The sheer number of required assets for such a thing can make an artist go mad. You really need to love what you are doing, if you don't want to get suicidal or strangle the puzzle designer responsible for the whole mess. Of course, we always try to figure out clever ways to reuse animations or singular frames, but it's still a hell of a lot of work, and many gamers will notice if you cheat too much.
The same is true with our background art. Each scene that players visit in our games is unique. We rarely reuse the assets from other screens.
The picture above shows artwork by Tobi Trebeljahr taken from the game Memoria, a fantasy adventure telling two intertwined and morally complex stories. One is about a fowler who wants to save his former companion, the other is about a princess heading to war in order to become the greatest hero of all time. One is a fairy tale crime story, the other a hero's journey. The art style has to do justice to both stories combining themes of epic glory with more gentle undertones.
Usually, the feel and look of a game gets defined by a concept artist. If you work with 2D, this is, of course, not any different. But, while other games use their concept art as bonus content hidden in their main menus, our concept art ends up being the actual in-game art. Sure, you have to add a lot of detail to make it more than just concept art, but in the end it will feel like walking through a painting built on the rough outlines it started from.
2D art allows the artist's personal handwriting to shine through. This almost always applies, regardless of the quality of the artwork. You can see every brush stroke if you look closely. There is a lot of detail to discover. A lot might not be relevant for the solution of a puzzle, but it certainly breathes life into the game's world.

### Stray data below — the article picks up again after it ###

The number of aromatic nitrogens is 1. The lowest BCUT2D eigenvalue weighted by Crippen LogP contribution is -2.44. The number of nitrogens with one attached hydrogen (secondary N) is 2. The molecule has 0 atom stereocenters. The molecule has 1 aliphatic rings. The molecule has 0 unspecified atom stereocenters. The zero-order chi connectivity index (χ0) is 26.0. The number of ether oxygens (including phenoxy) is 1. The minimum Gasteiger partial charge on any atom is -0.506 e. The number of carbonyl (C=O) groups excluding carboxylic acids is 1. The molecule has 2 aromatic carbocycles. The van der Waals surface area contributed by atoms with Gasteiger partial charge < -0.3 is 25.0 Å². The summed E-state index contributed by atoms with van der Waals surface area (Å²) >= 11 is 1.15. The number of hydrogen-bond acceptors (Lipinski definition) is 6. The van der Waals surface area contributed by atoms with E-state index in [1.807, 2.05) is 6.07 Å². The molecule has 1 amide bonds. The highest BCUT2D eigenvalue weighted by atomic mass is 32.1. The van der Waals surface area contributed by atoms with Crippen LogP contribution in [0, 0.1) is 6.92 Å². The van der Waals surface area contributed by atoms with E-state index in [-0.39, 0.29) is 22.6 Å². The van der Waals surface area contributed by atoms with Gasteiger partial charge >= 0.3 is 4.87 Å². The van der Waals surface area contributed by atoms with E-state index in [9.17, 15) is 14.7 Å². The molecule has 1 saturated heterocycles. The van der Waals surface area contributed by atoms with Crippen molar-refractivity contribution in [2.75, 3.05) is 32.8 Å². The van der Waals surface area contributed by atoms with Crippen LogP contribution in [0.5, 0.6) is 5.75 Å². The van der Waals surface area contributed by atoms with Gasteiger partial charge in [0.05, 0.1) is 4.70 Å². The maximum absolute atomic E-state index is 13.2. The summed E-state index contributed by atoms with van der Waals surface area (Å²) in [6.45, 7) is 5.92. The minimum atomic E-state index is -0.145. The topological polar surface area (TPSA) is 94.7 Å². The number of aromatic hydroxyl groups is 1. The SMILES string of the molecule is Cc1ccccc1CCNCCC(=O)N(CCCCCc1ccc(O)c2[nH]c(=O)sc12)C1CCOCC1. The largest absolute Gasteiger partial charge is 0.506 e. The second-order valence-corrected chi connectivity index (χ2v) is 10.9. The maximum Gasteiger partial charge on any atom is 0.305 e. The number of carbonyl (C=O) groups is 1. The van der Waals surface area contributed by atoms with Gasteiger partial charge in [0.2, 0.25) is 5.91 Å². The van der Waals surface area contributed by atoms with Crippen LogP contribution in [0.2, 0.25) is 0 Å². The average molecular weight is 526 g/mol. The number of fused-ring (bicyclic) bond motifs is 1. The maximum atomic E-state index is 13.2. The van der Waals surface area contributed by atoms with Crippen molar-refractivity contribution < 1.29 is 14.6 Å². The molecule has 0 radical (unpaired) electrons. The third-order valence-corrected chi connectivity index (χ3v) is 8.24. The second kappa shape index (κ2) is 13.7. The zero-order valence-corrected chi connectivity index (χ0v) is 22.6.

A night with the rabbit and friends
Adventures are all about stories and stories are all about character. No matter how beautiful your background art turns out in the end, it is nothing without the characters roaming its landscapes. They need to be interesting and the art itself has to help translate motivation and personality. It is surprising how much sympathy can be evoked by just looking a well designed character in its eyes and watching it move. They need to be believable and this can pose a huge challenge when it comes to 2D art design.
First of all, they need to fit in with the art style of the backgrounds. They also need to be designed with all further animation requirements in mind. For example, it is a lot easier to animate a comic character with jeans than a more realistic looking one wearing a waving dress. The latter requires a lot more effort to animate well without the entire effect looking awkward.